Status Report on Alan Smith’s HHO Experiment

Here’s the latest from Alan Smith who is getting ready to carry out an experiment (sponsored by kind donations from E-Cat World readers) to try to discover if there is any excess heat generated when HHO gas is recombined in a catalyst like those found in a catalytic converter for an automobile.

I now have the last pieces of the jigsaw — all the polycarbonate, a toughened glass combustion chamber, the thermometers, silicon rubber gaskets and electrolyzer stainless plates, even an aluminium water bottle I found in the local £1 store which can be made into a very adequate gas drier.

By the end of March I shall have finished my current tasks (by dint of working overtime) and be able to begin construction of the components. Although I can’t start the build till then, I find my thoughts (and my YouTube e visits) increasingly turning toward the best designs for each of the component parts the experiment requires.

Some of you may have noticed my email reprinted on Peswiki regarding Sterling’s wish for a ‘rough and ready’ experiment to determine if HHO could yield OU. I was very pleased when the guys from SRI agreed with my misgivings about his methods. Rough and ready will never do when we are talking (possibly) about a truly hot potato like benchtop LENR.

matrix and pendulum 005

  • Gerard McEk

    Is known what active elements are used in the catalyst? (Rhodium/Platinum is the most obvious, in older palladium is used and sometimes cerium).

  • Justin Church

    Great to see you have finally managed to get the pieces of the puzzle together and in order. We look forward to your work and results.

  • Obvious

    I was thinking that a piece of catalyst would be a good way to prevent evaporative heat losses under control in a F&P type cell, and shortly after noticed that there seems to be one in McKubre’s cells. I wonder how they contribute to or affect the results. Perhaps SRI knows more about this than we realize.

    pages 5 and 6
    Thanks for your good work, Allan. I’m looking forward to the results.

    • Andreas Moraitis

      The different results for H2O and D2O support the hypothesis that there is more than a chemical reaction. D2O is chemically somewhat less reactive than H2O. (That’s why you better shouldn’t drink it.)

      If Alan’s experiment is successful, Frank could start a second funding campaign in order to get some deciliters of heavy water. I would also recommend trying a nickel catalyst. If there is really some LENR effect (at the moment, still with a big “if”), nickel should give better results with the light water than Pt/Pd.

      • Andreas Moraitis

        Slight correction: The circumstance that D2O is chemically less reactive than H2O must not necessarily mean that the recombination of deuterium with oxygen occurs slower than the recombination of light hydrogen with oxygen. But even if the reaction rates were identical, the diagrams wouldn’t leave much doubt.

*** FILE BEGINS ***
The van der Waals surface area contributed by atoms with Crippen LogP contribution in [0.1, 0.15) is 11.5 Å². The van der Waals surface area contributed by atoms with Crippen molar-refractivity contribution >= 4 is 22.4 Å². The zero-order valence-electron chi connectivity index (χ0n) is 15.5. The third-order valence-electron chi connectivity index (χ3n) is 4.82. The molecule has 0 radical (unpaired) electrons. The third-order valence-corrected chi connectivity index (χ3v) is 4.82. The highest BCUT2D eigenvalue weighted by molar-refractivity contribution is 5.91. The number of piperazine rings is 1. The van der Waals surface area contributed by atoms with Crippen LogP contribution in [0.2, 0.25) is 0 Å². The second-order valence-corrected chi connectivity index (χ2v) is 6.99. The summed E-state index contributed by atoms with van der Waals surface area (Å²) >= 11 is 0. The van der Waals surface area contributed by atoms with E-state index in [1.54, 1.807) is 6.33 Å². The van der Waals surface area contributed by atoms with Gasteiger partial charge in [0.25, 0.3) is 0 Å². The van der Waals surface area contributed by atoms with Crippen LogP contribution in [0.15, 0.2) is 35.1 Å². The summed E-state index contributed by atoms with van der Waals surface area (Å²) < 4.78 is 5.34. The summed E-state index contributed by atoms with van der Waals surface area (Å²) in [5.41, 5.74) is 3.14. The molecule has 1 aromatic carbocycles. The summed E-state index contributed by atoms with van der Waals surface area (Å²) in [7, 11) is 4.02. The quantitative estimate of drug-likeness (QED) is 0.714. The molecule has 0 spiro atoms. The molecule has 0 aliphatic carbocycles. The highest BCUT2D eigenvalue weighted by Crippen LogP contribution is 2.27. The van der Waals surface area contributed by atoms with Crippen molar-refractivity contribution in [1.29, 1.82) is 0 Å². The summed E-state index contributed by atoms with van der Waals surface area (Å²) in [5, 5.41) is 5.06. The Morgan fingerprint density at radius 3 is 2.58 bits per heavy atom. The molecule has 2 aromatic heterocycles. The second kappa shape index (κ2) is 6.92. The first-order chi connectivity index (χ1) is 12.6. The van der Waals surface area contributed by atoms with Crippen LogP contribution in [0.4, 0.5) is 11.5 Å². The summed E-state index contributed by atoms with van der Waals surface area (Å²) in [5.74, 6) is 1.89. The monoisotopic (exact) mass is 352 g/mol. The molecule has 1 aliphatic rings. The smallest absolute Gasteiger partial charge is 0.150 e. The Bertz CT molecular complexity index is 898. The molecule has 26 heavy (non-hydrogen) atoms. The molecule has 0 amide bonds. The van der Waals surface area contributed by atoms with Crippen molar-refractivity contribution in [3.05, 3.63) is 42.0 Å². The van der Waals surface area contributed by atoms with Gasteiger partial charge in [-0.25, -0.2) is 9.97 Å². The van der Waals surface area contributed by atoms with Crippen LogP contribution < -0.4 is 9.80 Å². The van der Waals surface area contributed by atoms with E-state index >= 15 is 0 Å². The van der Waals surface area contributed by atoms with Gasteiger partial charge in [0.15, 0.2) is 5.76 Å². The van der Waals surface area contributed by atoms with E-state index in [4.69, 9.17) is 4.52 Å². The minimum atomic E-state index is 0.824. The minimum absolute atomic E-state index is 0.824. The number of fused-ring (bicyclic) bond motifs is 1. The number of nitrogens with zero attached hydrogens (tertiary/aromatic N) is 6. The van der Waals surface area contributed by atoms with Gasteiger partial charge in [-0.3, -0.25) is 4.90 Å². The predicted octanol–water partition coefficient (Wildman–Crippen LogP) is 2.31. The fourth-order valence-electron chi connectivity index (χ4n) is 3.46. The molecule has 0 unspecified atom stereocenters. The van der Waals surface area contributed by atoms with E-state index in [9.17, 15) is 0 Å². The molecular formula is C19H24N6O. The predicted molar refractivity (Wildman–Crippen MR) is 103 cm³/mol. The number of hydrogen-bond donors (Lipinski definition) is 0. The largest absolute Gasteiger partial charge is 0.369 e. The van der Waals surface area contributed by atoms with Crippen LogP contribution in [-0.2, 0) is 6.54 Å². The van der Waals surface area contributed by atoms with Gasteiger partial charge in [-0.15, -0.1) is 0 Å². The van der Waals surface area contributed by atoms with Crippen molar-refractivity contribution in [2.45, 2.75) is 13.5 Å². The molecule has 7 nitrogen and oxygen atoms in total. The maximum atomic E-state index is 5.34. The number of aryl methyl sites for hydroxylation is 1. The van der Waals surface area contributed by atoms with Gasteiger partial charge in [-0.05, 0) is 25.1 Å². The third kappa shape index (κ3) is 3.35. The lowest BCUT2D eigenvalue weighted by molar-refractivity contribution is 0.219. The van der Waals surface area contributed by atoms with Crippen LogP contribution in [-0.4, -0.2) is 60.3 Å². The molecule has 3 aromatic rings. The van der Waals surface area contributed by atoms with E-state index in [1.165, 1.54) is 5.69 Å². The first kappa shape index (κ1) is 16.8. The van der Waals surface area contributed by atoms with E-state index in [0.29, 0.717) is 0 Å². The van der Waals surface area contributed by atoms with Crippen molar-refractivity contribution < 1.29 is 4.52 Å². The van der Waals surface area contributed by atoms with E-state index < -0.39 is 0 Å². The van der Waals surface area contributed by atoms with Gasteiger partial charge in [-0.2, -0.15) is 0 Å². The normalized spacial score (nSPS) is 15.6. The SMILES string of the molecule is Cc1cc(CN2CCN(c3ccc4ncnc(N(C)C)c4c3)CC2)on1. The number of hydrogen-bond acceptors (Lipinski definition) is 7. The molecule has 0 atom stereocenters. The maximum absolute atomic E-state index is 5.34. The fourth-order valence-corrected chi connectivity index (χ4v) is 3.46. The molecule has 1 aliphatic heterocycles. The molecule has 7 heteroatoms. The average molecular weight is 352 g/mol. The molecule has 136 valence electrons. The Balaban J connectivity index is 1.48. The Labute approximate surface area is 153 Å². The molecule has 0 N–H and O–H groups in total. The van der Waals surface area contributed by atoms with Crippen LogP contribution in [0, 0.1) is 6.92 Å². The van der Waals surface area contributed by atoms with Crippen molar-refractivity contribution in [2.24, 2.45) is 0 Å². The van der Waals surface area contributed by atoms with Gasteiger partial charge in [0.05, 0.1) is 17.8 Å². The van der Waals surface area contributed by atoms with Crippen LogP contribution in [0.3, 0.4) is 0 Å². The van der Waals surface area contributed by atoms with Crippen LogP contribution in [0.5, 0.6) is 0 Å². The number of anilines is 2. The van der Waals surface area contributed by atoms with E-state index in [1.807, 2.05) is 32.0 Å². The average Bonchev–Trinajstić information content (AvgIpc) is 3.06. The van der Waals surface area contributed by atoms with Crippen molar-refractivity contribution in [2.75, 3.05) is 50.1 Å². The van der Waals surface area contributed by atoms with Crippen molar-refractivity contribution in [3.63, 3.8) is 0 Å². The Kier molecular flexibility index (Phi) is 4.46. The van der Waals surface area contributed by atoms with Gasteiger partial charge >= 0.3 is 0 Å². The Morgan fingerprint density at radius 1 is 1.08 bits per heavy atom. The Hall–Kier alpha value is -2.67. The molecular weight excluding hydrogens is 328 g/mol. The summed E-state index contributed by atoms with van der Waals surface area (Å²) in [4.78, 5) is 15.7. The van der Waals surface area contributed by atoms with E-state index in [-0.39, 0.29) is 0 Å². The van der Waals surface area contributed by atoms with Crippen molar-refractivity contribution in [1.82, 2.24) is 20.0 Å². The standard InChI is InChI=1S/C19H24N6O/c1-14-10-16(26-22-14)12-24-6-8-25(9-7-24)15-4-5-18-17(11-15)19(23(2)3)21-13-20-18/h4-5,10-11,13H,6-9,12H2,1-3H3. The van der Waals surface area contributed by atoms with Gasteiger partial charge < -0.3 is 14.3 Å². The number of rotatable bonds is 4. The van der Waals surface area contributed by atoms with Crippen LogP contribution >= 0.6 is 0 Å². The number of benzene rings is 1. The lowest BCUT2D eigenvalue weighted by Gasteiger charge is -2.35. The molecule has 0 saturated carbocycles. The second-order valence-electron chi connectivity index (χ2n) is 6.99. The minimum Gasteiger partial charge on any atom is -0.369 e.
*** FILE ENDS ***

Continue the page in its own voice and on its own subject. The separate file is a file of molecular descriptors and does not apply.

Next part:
Justin (if you are around): Testing heavy water could also be an option for you.

        • Justin Church

          I have been curious how the experiments would fare by electrolyzing highly concentrated heavy water but that is not something I can easily or cheaply get my hands on. I’ve often wondered how much if any deuterium or tritium is concentrated out inside my own cell designs. I just don’t have the equipment to analyze the water or gas for these isotopes. I know you can concentrate out heavy water using electrolysis just takes a long time and multiple units running. I could see a solar heavy water concentration unit being of great use.

          • Andreas Moraitis

            You’re addressing an important question. I don’t know the reason for the enrichment of heavy water in electrolysis, but I guess that splitting D2O requires more energy than splitting H2O. If this is true, the recombination of deuterium and oxygen should release additional chemical energy, which could be misinterpreted as atypical “excess heat”. However, I may be wrong with these assumptions.

            The ratio between light and heavy water in a mixture that doesn’t contain significant amounts of other substances could be determined roughly by measuring the density: D2O is about 10.7% more dense than H2O.

      • Obvious

        If D (essentially extra neutrons) is critical in the wet cells, and He is the product, then I would expect something in the order of 146 times as much He produced in D2O cells than plain water.

        I am wondering if in some “blank” runs from SRI there may be some data on recombining by catalyst compared to other blank runs, depending on what part of the apparatus was changed to make it a blank/intentional non-reactive cell.